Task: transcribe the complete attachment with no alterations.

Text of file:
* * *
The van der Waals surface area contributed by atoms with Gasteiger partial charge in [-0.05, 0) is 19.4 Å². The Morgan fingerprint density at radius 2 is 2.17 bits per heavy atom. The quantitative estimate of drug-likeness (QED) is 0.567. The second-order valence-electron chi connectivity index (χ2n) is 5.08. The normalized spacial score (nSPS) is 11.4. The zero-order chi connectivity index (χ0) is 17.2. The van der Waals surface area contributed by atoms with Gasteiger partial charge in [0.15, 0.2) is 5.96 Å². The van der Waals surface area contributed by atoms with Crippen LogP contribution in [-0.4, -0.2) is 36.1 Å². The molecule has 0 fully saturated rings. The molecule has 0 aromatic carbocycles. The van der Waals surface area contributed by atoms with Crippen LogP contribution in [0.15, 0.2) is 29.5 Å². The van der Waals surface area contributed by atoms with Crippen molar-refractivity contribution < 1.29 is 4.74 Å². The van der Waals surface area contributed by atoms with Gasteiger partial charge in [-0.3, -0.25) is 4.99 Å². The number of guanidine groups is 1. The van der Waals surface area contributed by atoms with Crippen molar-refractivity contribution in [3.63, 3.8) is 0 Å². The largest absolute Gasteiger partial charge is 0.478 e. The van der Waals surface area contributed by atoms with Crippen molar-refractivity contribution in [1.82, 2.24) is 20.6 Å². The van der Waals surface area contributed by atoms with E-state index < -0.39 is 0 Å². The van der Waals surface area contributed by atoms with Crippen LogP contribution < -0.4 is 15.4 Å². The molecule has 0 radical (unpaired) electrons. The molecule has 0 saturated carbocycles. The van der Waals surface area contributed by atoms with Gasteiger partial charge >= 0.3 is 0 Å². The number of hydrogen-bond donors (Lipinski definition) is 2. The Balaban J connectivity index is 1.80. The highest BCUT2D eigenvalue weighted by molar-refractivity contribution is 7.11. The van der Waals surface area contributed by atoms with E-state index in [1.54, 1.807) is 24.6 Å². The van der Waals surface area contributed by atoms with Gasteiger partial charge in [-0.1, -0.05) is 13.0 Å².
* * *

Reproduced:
The van der Waals surface area contributed by atoms with Gasteiger partial charge in [-0.05, 0) is 19.4 Å². The Morgan fingerprint density at radius 2 is 2.17 bits per heavy atom. The quantitative estimate of drug-likeness (QED) is 0.567. The second-order valence-electron chi connectivity index (χ2n) is 5.08. The normalized spacial score (nSPS) is 11.4. The zero-order chi connectivity index (χ0) is 17.2. The van der Waals surface area contributed by atoms with Gasteiger partial charge in [0.15, 0.2) is 5.96 Å². The van der Waals surface area contributed by atoms with Crippen LogP contribution in [-0.4, -0.2) is 36.1 Å². The molecule has 0 fully saturated rings. The molecule has 0 aromatic carbocycles. The van der Waals surface area contributed by atoms with Crippen LogP contribution in [0.15, 0.2) is 29.5 Å². The van der Waals surface area contributed by atoms with Crippen molar-refractivity contribution < 1.29 is 4.74 Å². The van der Waals surface area contributed by atoms with Gasteiger partial charge in [-0.3, -0.25) is 4.99 Å². The number of guanidine groups is 1. The van der Waals surface area contributed by atoms with Crippen molar-refractivity contribution in [3.63, 3.8) is 0 Å². The largest absolute Gasteiger partial charge is 0.478 e. The van der Waals surface area contributed by atoms with Crippen molar-refractivity contribution in [1.82, 2.24) is 20.6 Å². The van der Waals surface area contributed by atoms with E-state index < -0.39 is 0 Å². The van der Waals surface area contributed by atoms with Crippen LogP contribution < -0.4 is 15.4 Å². The molecule has 0 radical (unpaired) electrons. The molecule has 0 saturated carbocycles. The van der Waals surface area contributed by atoms with Gasteiger partial charge >= 0.3 is 0 Å². The number of hydrogen-bond donors (Lipinski definition) is 2. The Balaban J connectivity index is 1.80. The highest BCUT2D eigenvalue weighted by molar-refractivity contribution is 7.11. The van der Waals surface area contributed by atoms with E-state index in [1.54, 1.807) is 24.6 Å². The van der Waals surface area contributed by atoms with Gasteiger partial charge in [-0.1, -0.05) is 13.0 Å².